With this young adult book, Hiassen has possibly found a perfect niche. He can reel in young adult readers who will enjoy his adventure and sharp wit and then, in a few years, begin reading the adult Hiassen novels.

Hiassen, for those not in the know, began as a reporter at the Miami Herald. His bio says, “Since 1985 Hiaasen has been writing a regular column, which at one time or another has pissed off just about everybody in South Florida, including his own bosses.”

Readers of all ages will enjoy this adventure filled with crazy Florida characters.

Please note: This review is based on the final hardcover book provided by the publisher, Knopf, for review purposes.

‘The Edge of the Water’ by Elizabeth George — sequel to her first young adult


Rating: 4 stars

“The Edge of the Water” is the sequel to “The Edge of Nowhere,” by Elizabeth George, a mystery that takes place on Whidbey Island.

It includes characters from the first book: Becca, a girl who can read the thoughts of others but not always clearly; Derric, a Ugandan orphan with whom she developed a close relationship; and a few others who helped Becca when she found herself alone on the island.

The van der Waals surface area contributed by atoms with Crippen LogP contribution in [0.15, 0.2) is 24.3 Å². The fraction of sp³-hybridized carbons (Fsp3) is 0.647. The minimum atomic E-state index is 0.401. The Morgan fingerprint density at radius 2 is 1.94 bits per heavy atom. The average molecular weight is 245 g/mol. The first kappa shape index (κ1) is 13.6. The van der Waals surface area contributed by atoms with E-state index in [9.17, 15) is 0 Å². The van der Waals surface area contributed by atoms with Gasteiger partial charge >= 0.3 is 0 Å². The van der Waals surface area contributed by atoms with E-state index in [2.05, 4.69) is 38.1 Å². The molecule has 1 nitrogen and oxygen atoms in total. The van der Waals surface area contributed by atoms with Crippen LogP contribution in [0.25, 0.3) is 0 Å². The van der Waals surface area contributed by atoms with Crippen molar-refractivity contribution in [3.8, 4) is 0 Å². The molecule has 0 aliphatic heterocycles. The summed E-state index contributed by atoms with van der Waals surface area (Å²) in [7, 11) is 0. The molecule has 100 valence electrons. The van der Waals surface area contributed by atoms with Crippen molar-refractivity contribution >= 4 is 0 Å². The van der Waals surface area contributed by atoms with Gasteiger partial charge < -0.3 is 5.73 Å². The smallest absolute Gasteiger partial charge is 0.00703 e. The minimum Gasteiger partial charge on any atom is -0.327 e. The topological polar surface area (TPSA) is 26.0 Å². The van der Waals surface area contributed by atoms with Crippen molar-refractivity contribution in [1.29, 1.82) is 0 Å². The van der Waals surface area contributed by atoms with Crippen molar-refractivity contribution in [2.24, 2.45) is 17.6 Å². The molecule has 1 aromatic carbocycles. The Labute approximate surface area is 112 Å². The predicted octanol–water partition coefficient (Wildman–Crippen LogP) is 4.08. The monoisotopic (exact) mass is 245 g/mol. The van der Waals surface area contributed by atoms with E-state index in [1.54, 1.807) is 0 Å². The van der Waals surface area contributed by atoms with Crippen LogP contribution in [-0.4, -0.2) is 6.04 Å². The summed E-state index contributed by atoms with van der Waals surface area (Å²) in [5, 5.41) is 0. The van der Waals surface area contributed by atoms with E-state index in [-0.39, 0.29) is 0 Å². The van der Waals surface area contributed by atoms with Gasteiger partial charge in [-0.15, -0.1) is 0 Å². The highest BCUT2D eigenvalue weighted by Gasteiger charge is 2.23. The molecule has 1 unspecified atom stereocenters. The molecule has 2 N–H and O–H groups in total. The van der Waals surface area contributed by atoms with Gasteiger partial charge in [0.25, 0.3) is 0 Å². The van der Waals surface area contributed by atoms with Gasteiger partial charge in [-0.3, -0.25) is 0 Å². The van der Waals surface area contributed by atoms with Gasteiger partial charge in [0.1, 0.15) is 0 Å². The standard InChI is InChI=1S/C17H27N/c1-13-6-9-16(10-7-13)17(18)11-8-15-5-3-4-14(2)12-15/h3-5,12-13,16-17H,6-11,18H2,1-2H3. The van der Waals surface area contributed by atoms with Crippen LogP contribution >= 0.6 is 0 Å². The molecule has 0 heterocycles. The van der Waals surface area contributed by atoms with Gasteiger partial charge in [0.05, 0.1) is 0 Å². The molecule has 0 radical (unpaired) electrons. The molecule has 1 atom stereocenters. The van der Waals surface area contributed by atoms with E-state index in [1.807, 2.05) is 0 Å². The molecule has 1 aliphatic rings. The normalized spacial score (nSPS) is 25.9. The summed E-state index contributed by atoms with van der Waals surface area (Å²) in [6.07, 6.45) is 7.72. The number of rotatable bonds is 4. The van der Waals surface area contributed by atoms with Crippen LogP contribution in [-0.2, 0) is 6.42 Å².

She and her mother were on the run from her murderous stepfather (Becca found out when she accidentally read his mind). Her mother was going to get settled, and she had Becca stay with a friend on the island in the meantime, but when Becca arrived (in the first book), the friend had just died. Becca has not been able to contact her mother since.

In this book, Whidbey Island is getting ready to celebrate the yearly arrival of Nera, a coal black seal, who visits the island on the same day every year. What kind of seal she is and why she visits the island on the same day each year is another part of the mystery.